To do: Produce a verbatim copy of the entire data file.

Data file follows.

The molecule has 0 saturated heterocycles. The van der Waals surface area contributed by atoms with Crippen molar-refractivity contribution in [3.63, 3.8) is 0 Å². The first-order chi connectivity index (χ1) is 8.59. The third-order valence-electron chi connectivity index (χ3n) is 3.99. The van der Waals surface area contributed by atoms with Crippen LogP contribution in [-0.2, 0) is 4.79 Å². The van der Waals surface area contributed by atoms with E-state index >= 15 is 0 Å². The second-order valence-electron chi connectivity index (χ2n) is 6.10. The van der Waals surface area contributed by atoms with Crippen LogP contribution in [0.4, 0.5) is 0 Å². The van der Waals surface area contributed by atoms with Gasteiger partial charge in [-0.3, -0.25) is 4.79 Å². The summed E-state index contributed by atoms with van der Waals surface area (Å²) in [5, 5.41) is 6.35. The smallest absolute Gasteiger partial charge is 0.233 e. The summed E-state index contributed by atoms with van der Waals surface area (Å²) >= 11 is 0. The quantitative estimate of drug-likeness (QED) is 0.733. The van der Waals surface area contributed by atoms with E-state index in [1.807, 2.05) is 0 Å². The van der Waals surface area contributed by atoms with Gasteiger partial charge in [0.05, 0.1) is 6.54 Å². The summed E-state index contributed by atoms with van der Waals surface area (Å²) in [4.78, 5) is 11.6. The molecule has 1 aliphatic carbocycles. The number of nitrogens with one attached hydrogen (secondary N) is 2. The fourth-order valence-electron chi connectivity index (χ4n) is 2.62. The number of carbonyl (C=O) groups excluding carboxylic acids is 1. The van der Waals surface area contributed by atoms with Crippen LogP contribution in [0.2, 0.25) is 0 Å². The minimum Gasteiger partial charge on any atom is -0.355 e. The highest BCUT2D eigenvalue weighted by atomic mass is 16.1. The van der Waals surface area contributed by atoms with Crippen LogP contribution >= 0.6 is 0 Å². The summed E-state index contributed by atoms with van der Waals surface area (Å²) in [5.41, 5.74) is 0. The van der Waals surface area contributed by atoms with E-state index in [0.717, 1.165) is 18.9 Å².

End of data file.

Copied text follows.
The molecule has 0 saturated heterocycles. The van der Waals surface area contributed by atoms with Crippen molar-refractivity contribution in [3.63, 3.8) is 0 Å². The first-order chi connectivity index (χ1) is 8.59. The third-order valence-electron chi connectivity index (χ3n) is 3.99. The van der Waals surface area contributed by atoms with Crippen LogP contribution in [-0.2, 0) is 4.79 Å². The van der Waals surface area contributed by atoms with E-state index >= 15 is 0 Å². The second-order valence-electron chi connectivity index (χ2n) is 6.10. The van der Waals surface area contributed by atoms with Crippen LogP contribution in [0.4, 0.5) is 0 Å². The van der Waals surface area contributed by atoms with Gasteiger partial charge in [-0.3, -0.25) is 4.79 Å². The summed E-state index contributed by atoms with van der Waals surface area (Å²) in [5, 5.41) is 6.35. The smallest absolute Gasteiger partial charge is 0.233 e. The summed E-state index contributed by atoms with van der Waals surface area (Å²) >= 11 is 0. The quantitative estimate of drug-likeness (QED) is 0.733. The van der Waals surface area contributed by atoms with E-state index in [1.807, 2.05) is 0 Å². The van der Waals surface area contributed by atoms with Gasteiger partial charge in [0.05, 0.1) is 6.54 Å². The summed E-state index contributed by atoms with van der Waals surface area (Å²) in [4.78, 5) is 11.6. The molecule has 1 aliphatic carbocycles. The number of nitrogens with one attached hydrogen (secondary N) is 2. The fourth-order valence-electron chi connectivity index (χ4n) is 2.62. The number of carbonyl (C=O) groups excluding carboxylic acids is 1. The van der Waals surface area contributed by atoms with Crippen LogP contribution in [0.2, 0.25) is 0 Å². The minimum Gasteiger partial charge on any atom is -0.355 e. The highest BCUT2D eigenvalue weighted by atomic mass is 16.1. The van der Waals surface area contributed by atoms with Crippen LogP contribution >= 0.6 is 0 Å². The summed E-state index contributed by atoms with van der Waals surface area (Å²) in [5.41, 5.74) is 0. The van der Waals surface area contributed by atoms with E-state index in [0.717, 1.165) is 18.9 Å².